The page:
MORGAN – One candidate for Utah’s 1st Congressional District is questioning the value of some proposals in the economic stimulus package now being debated in Washington, D.C.
Tina Cannon of Mountain Green said she is “frustrated” to see short-term fixes like $1,000 checks to the general population and Small Business Administration disaster loans being considered by federal lawmakers.
“This (Coronavirus) crisis is nothing like anything our business community has ever faced,” Cannon argued, advocating for Utah small business owners who she said are being financially devastated by social distancing. “There are better stimulus solutions available and some of those ideas are starting to gain traction.”
Cannon is an accountant and small business owner who had been involved in Republican Party politics since 2002, including a stint as GOP chairperson in Morgan County. She is also now serving a second term on the Morgan County Council.
Cannon said that, since the Coronavirus outbreak, she has been dividing her time between campaigning to replace outgoing U.S. Rep. Rob Bishop and working with Chamber of Commerce officials and business leaders to mitigate the financial impact of the crisis.
“I’ve been highly involved in economic development and the small business community for 25 years,” Cannon explained. “It’s just heartbreaking to talk to so many owners who are struggling with the reality of laying off employees and still paying their operating expenses when revenues are drastically dropping. These were successful businesses seven days ago and they will be again if they can survive the impacts of social distancing.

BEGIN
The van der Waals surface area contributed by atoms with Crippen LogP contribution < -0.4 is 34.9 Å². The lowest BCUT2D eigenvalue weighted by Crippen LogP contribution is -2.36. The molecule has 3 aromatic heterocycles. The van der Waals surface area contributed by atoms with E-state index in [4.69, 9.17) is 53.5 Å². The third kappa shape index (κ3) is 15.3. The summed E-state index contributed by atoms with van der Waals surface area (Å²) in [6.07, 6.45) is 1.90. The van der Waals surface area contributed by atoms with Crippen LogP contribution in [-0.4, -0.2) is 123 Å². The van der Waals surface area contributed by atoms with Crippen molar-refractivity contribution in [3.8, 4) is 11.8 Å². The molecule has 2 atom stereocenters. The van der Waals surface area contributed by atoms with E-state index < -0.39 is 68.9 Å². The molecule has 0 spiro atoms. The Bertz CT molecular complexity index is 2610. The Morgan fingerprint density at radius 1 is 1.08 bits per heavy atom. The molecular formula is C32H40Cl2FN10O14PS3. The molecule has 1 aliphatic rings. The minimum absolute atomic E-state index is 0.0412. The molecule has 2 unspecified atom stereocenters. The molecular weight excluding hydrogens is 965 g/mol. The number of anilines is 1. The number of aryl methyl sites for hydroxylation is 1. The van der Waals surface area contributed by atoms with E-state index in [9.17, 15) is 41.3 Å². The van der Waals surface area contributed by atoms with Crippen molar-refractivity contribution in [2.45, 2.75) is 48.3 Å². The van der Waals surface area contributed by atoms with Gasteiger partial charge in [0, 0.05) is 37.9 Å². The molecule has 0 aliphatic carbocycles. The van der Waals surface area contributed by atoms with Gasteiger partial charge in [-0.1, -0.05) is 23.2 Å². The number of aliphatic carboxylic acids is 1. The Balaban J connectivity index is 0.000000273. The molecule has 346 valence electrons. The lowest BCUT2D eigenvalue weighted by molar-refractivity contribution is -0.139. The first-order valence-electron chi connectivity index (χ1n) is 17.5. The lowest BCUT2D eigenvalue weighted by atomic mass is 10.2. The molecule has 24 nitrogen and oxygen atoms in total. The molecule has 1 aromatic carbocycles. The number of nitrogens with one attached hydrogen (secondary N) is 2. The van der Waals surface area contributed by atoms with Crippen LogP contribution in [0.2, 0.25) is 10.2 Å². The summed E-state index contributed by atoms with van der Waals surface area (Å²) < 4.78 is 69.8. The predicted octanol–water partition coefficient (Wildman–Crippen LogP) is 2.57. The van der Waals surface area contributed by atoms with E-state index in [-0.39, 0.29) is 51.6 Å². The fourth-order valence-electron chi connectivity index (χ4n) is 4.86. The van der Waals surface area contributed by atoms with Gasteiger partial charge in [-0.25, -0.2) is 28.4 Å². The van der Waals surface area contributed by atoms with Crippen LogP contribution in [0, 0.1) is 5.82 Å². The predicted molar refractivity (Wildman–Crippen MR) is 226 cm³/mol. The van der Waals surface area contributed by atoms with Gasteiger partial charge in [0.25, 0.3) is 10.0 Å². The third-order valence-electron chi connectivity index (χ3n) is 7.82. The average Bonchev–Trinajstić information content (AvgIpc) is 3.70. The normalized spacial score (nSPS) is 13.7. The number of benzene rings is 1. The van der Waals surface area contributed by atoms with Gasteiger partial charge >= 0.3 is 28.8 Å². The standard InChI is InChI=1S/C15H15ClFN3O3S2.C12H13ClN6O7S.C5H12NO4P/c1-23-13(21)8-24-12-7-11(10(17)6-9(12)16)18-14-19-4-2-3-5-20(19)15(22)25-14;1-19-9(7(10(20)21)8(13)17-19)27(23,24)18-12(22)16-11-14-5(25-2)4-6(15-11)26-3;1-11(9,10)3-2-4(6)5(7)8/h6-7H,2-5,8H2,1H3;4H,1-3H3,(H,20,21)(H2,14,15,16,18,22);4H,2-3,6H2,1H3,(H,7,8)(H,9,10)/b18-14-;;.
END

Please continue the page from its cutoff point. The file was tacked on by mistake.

“If nothing is done, we will see a massive shift in business ownership … Very few businesses – especially those involved with food, travel or entertainment – will be able to float 60 days of expenses without revenues … We must implement a targeted stimulus package that will hold harmless the great businesses we had prior to this pandemic.”
Cannon hailed as very positive steps last week’s announcement of waivers for student loan debt payments and the SBA’s suggestion that the terms on loans be extended and the payments of those loans deferred.
“I hope to see this concept continue to spread to all lending institutions,” she added, “with federal government incentives for those who hold those loans. With debt payments automatically deferred, most businesses would be able to survive this crisis with minimal additional help. Employees would also be able to survive layoffs with the same type of payment deferment program.”
Cannon said she was also encouraged by the recommendations coming out of Washington for unemployment benefits to be available without any waiting period or job application requirements.
“I would also encourage the State of Utah to hold businesses harmless with regard to their unemployment insurance rates,” Cannon suggested. “These businesses should not face a rate increase for unemployment insurance for circumstances beyond their control.”